In U.S. Pat. No. 3,653,057, entitled Simplified Multi-Beam Cylindrical Array Antenna with Focused Azimuth Patterns Over a Wide Range of Elevation Angles," a system for tailoring the beam shape of a scanning antenna for wide-angle performance in the nonscanning coordinate is described. That device uses multiple beams to achieve the desired effect, and while satisfactory in typical L-band systems, is relatively inefficient at C-band and above.
The manner in which the present invention builds on the techniques of the prior art and the extent to which it affects improvements thereover will be evident as this description proceeds.
SUMMARY OF THE INVENTION The combination of the present invention involves the use of a plurality of coordinate-converting parallelpartial toroid. The lens antenna arrangement produced is vertically oriented functionally; i.e., it is intended to produce vertically scannable beams having predetermined azimuth characteristics which remain substantially constant over the useful elevation scanning angles. The referenced U.S. Pat. No. 3,653,057, on the other hand, is horizontally oriented by the same criterion.
It may be said that the general objective of the present invention is the production of a basically vertically oriented antenna (although its use as a horizontally oriented device is not precluded) to form horizontal fan beams of substantial azimuth angular width, the said antenna being adapted for scanning in elevation without deterioration of the focus uniformity of the beams at various elevation beam positions. Use of a simple linear array does not accomplish this objective because it beams have a conical shape when scanned. The circular parallel-plate wave guide described in the aforementioned U.S. Pat. application Ser. No. 272,451, used by itself, provides the required planar-beam for consistency with coordinate systems utilized in the so-called Doppler-scan air navigation and guidance systems. However, the use of that circular parallel-plate wave guide arrangement, as described in the reference, is limited in wide angle coverage in the nonscanning coordinate, due to defocusing which distorts the elevation beam width at wide azimuth angles.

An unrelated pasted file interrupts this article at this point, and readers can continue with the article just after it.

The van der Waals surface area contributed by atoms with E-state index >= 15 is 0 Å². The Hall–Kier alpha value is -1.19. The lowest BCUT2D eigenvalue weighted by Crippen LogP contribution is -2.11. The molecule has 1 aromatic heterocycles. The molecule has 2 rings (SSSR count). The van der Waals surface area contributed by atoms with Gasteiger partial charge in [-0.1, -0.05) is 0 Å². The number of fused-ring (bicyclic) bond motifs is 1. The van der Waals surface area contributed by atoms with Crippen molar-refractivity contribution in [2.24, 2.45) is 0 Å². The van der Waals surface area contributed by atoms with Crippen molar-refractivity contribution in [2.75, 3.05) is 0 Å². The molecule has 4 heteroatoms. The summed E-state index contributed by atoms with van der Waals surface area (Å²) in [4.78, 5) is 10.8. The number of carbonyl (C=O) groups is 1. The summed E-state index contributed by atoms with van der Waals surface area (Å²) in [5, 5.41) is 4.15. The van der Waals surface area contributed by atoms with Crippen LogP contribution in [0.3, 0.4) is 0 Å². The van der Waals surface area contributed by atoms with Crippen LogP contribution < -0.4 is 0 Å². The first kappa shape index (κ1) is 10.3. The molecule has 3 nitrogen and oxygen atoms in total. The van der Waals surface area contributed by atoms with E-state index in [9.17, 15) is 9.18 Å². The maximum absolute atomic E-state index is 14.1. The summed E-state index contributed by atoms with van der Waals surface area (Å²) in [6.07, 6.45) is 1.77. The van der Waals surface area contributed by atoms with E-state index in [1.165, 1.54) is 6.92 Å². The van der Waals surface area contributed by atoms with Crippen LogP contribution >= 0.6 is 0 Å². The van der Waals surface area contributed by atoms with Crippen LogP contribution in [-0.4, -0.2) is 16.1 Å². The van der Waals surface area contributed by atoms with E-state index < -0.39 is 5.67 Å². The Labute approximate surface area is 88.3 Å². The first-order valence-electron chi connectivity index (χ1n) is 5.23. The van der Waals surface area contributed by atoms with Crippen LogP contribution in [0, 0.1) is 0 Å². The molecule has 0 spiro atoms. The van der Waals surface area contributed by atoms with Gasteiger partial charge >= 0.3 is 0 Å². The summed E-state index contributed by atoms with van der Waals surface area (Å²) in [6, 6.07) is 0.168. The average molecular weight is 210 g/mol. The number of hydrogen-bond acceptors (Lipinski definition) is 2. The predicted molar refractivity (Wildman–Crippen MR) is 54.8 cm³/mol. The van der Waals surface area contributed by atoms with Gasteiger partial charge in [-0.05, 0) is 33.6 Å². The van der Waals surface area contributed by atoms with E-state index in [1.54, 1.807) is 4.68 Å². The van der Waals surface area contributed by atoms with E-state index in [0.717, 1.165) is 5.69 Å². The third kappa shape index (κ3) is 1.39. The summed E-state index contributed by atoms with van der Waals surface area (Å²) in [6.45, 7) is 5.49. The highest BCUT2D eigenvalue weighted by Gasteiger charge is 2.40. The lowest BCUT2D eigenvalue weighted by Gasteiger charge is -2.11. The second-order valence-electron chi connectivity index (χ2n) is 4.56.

If it is imagined that an observer from a distance looks down the beam toward this antenna and is able to see the cross-sectional shape of the total beam, that beam would appear somewhat in the shape of a dogbone. This is because defocusing at azimuth angular extremes tends to fatten the beam in the elevation coordinate at those azimuth extremes. The present invention, which is particularly adapted to use a radar C- band operation and above, employs an optical technique to provide the required wide-angle beam in azimuth in an arrangement affording the planar coordinates effected by the aforementioned Ser. No. 272,451 device as a feed, while providing a more idealized focusing to eliminate the so-called dogbone effect.
BRIEF DESCRIPTION OF THE DRAWINGS FIG. 1 is a pictorial view of an antenna arrangement in accordance with the present invention.
FIG. 2 is a top view taken along the section line AA of FIG. 1.
FIG. 3 is an expanded pictorial view showing the details of the feed arrangements for the plural parallelplate converters of the combination.
FIGS. 4(a) and (b) are respective beam crosssections for prior art and present systems.